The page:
Almost every single author asks me the same question during our introductory call: What’s your process? It’s a question they should ask because it’s important. However, every project is different, and every author begins the process from a different place, so it’s difficult to give a one-size-fits-all answer. What works for one author on one project may not work for another. That’s why I feel it’s important to remain flexible and to recognize how to collaborate with each author individually so we can write the best book. Still, we have to begin somewhere.  

KEEPING IT SIMPLE

Since most authors haven’t worked with a ghostwriter before, they have no idea what to expect, never mind which process may work best. It’s important to keep it simple. It’s difficult to write a book, but we’re not reinventing the wheel. At the most basic level, the point of any collaboration process is for the author to provide the ghostwriter with information. What’s the best way to do that? For me, it’s consistent one-on-one conversations, either in person, over the phone, or on Zoom.

After I review all of the author’s existing material, we work together to make sure the concept is sound. We identify the target audience and the promise to the reader before establishing publishing goals and timelines. Once on the same page, we work together to create a book outline that will serve as a guide. Only then do we begin the writing process. Unless there is a good reason not to, we start at the beginning. That could be the preface, introduction, or first chapter. I get that material from the author during one-on-one conversations.  

In my experience, these conversations are most effective when they are casual discussions about the subject matter. It’s my job to steer that conversation, so I come into each one with a series of questions that will provide me with the material I require to begin writing. We use that first chapter to make sure I’m capturing the style, tone, and voice. We review and edit. It doesn’t need to be final, but we want to make sure the author is happy with the direction before continuing with the book. Those conversations drive this process and are a great way to further develop content.   

ENHANCE EXISTING MATERIAL

Many authors enter this process with a deep well of existing material in other mediums, be it blog posts, presentations, speeches, workshops, podcasts, or YouTube videos. That material can be extremely helpful when laying out the foundation of the book. It’s also a great way that authors can save time because it prevents them from having to relay all of that information to me. While experience and existing material are invaluable and part of what makes authors credible experts, it can prevent them from elaborating on or discussing their content in a different context. In other words, they’ve said the same thing for so long that it’s difficult for them to say it any other way. One-on-one conversations can help break this spell by forcing authors to explain or rephrase certain concepts. It can lead them down rabbit holes and result in engaging conversations that can take the content to the next level. That’s something that could never have occurred if we had only relied on the source material.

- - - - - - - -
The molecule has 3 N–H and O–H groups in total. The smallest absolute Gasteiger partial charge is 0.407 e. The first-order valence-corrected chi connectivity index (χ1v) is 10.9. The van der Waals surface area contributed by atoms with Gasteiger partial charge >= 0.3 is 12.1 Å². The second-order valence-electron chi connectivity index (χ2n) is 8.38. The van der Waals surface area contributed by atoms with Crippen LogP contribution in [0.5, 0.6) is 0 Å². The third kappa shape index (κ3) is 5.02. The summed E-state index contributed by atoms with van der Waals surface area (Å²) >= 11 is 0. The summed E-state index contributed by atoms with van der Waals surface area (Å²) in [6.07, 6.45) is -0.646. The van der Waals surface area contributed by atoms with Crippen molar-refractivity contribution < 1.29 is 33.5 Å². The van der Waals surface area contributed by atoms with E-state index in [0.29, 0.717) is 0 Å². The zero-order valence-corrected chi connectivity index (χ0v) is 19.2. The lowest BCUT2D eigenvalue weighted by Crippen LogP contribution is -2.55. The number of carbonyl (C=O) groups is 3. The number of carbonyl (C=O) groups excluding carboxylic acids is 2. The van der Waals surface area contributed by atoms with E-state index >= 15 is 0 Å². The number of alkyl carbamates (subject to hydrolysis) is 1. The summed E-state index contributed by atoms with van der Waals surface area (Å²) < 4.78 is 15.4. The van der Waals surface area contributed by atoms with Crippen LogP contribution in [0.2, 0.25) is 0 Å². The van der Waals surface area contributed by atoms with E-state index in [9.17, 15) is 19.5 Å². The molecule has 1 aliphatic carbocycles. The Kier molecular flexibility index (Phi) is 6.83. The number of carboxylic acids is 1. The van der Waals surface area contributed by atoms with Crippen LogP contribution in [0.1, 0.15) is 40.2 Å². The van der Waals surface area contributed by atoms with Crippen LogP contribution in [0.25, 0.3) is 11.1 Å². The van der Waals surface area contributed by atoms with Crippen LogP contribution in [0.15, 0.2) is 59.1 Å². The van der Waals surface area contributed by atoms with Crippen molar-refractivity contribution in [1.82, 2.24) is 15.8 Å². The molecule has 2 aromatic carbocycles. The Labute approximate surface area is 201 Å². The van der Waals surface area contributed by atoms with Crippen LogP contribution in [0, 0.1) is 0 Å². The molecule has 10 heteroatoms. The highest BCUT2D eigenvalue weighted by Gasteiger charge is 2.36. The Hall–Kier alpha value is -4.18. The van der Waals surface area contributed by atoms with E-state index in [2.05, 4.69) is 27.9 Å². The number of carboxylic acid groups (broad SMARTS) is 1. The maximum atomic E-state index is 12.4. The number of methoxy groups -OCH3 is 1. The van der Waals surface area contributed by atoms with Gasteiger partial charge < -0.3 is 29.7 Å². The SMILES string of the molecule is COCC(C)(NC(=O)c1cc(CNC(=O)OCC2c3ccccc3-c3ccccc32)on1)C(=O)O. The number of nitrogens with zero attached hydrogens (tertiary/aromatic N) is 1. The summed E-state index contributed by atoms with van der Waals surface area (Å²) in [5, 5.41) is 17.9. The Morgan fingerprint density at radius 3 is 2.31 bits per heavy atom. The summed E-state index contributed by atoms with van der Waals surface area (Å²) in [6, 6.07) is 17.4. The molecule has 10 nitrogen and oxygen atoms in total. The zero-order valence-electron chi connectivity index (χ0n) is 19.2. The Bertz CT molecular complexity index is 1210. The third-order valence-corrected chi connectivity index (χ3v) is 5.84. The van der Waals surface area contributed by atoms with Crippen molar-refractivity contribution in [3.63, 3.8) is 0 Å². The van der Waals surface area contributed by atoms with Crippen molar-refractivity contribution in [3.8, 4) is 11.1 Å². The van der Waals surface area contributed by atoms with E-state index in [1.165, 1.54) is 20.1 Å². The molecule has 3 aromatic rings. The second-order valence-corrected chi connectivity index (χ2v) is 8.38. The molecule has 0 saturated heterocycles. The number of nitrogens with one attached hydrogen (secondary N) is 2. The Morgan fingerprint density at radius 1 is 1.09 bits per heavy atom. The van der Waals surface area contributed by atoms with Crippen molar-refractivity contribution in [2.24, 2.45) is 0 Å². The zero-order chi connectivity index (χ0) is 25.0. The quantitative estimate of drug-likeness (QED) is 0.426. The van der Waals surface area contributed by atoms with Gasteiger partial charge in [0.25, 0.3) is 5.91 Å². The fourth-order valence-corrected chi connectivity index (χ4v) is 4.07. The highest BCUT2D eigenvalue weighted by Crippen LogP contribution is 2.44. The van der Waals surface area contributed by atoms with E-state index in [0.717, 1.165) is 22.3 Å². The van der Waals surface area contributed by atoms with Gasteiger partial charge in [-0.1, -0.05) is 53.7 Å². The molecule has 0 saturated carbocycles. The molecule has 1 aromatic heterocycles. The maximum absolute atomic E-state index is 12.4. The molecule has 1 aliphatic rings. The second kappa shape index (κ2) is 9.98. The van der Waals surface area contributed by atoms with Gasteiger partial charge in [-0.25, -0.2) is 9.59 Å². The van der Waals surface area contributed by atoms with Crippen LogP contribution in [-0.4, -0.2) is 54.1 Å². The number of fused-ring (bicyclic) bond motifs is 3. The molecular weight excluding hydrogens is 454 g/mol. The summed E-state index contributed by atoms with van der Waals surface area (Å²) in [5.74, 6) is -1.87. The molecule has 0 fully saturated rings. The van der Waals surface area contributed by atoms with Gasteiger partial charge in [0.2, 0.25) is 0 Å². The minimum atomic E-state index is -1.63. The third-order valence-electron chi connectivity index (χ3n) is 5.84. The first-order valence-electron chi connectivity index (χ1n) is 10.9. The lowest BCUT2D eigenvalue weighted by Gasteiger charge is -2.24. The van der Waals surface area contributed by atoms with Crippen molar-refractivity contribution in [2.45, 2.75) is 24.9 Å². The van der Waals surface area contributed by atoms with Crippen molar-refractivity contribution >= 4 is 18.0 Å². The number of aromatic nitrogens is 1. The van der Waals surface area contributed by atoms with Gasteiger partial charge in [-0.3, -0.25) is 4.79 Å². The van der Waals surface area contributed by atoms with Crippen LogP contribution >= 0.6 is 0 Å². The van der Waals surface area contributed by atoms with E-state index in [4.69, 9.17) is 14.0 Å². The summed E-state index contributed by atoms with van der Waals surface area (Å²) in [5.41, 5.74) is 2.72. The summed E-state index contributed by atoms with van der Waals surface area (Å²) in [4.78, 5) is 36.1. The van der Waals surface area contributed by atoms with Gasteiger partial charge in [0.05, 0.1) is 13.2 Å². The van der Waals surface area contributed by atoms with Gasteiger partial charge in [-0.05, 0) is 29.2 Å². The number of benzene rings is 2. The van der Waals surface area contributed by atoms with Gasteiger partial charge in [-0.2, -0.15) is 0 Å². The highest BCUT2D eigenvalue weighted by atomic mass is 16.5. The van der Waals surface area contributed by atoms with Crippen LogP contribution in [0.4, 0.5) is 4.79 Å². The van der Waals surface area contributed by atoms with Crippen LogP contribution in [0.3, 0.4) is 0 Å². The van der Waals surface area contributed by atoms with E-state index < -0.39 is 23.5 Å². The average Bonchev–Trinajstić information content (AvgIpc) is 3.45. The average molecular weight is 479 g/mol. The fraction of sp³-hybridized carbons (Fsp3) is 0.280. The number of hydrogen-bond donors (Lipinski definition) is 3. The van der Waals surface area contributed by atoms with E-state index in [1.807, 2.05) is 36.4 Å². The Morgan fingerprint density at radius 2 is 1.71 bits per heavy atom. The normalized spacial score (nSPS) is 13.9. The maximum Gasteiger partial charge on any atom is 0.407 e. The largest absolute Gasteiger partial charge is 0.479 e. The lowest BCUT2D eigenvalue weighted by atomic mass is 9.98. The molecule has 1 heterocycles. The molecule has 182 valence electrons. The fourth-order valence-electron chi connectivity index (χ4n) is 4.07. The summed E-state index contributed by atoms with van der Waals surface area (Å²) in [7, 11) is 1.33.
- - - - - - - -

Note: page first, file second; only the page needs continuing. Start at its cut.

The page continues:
As beneficial as this conversational approach is to the process, it doesn’t work for everyone.

HOW ARE YOU MOST COMFORTABLE WORKING? 

Almost every single author asks me the same question during our introductory call: What’s your process? It’s a question they should ask because it’s important. However, every project is different, and every author begins the process from a different place, so it’s difficult to give a one-size-fits-all answer. What works for one author on one project may not work for another. That’s why I feel it’s important to remain flexible and to recognize how to collaborate with each author individually so we can write the best book. Still, we have to begin somewhere.  

KEEPING IT SIMPLE